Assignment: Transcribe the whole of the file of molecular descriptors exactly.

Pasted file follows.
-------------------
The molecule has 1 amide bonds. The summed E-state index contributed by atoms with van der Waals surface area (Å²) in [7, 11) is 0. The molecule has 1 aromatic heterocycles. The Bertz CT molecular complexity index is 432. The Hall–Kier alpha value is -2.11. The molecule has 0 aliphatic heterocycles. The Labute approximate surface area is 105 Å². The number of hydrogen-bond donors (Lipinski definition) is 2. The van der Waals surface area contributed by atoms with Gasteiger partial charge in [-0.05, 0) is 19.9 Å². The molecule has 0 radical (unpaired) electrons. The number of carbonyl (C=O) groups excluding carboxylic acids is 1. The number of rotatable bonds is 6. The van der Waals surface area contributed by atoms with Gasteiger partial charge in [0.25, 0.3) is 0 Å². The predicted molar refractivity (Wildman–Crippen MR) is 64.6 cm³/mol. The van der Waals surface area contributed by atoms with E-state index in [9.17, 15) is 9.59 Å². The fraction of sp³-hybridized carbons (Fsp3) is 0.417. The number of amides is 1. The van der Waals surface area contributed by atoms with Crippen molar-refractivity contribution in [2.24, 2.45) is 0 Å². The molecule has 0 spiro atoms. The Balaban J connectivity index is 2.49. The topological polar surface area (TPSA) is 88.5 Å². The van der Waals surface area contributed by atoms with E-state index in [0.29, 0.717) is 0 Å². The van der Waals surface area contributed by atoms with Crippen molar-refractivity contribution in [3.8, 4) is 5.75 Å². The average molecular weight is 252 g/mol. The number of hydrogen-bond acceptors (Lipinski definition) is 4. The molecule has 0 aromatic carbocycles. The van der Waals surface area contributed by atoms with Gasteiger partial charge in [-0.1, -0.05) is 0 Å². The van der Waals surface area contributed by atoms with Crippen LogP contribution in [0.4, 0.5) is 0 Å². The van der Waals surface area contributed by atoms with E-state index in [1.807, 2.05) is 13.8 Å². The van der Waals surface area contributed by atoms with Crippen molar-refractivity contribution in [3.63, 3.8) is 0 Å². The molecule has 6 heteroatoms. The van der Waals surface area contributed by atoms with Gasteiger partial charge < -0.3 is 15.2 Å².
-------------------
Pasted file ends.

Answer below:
The molecule has 1 amide bonds. The summed E-state index contributed by atoms with van der Waals surface area (Å²) in [7, 11) is 0. The molecule has 1 aromatic heterocycles. The Bertz CT molecular complexity index is 432. The Hall–Kier alpha value is -2.11. The molecule has 0 aliphatic heterocycles. The Labute approximate surface area is 105 Å². The number of hydrogen-bond donors (Lipinski definition) is 2. The van der Waals surface area contributed by atoms with Gasteiger partial charge in [-0.05, 0) is 19.9 Å². The molecule has 0 radical (unpaired) electrons. The number of carbonyl (C=O) groups excluding carboxylic acids is 1. The number of rotatable bonds is 6. The van der Waals surface area contributed by atoms with Gasteiger partial charge in [0.25, 0.3) is 0 Å². The predicted molar refractivity (Wildman–Crippen MR) is 64.6 cm³/mol. The van der Waals surface area contributed by atoms with E-state index in [9.17, 15) is 9.59 Å². The fraction of sp³-hybridized carbons (Fsp3) is 0.417. The number of amides is 1. The van der Waals surface area contributed by atoms with Crippen molar-refractivity contribution in [2.24, 2.45) is 0 Å². The molecule has 0 spiro atoms. The Balaban J connectivity index is 2.49. The topological polar surface area (TPSA) is 88.5 Å². The van der Waals surface area contributed by atoms with E-state index in [0.29, 0.717) is 0 Å². The van der Waals surface area contributed by atoms with Crippen molar-refractivity contribution in [3.8, 4) is 5.75 Å². The average molecular weight is 252 g/mol. The number of hydrogen-bond acceptors (Lipinski definition) is 4. The molecule has 0 aromatic carbocycles. The van der Waals surface area contributed by atoms with Gasteiger partial charge in [-0.1, -0.05) is 0 Å². The van der Waals surface area contributed by atoms with Crippen LogP contribution in [0.4, 0.5) is 0 Å². The van der Waals surface area contributed by atoms with E-state index in [1.807, 2.05) is 13.8 Å². The van der Waals surface area contributed by atoms with Crippen molar-refractivity contribution in [3.63, 3.8) is 0 Å². The molecule has 6 heteroatoms. The van der Waals surface area contributed by atoms with Gasteiger partial charge < -0.3 is 15.2 Å².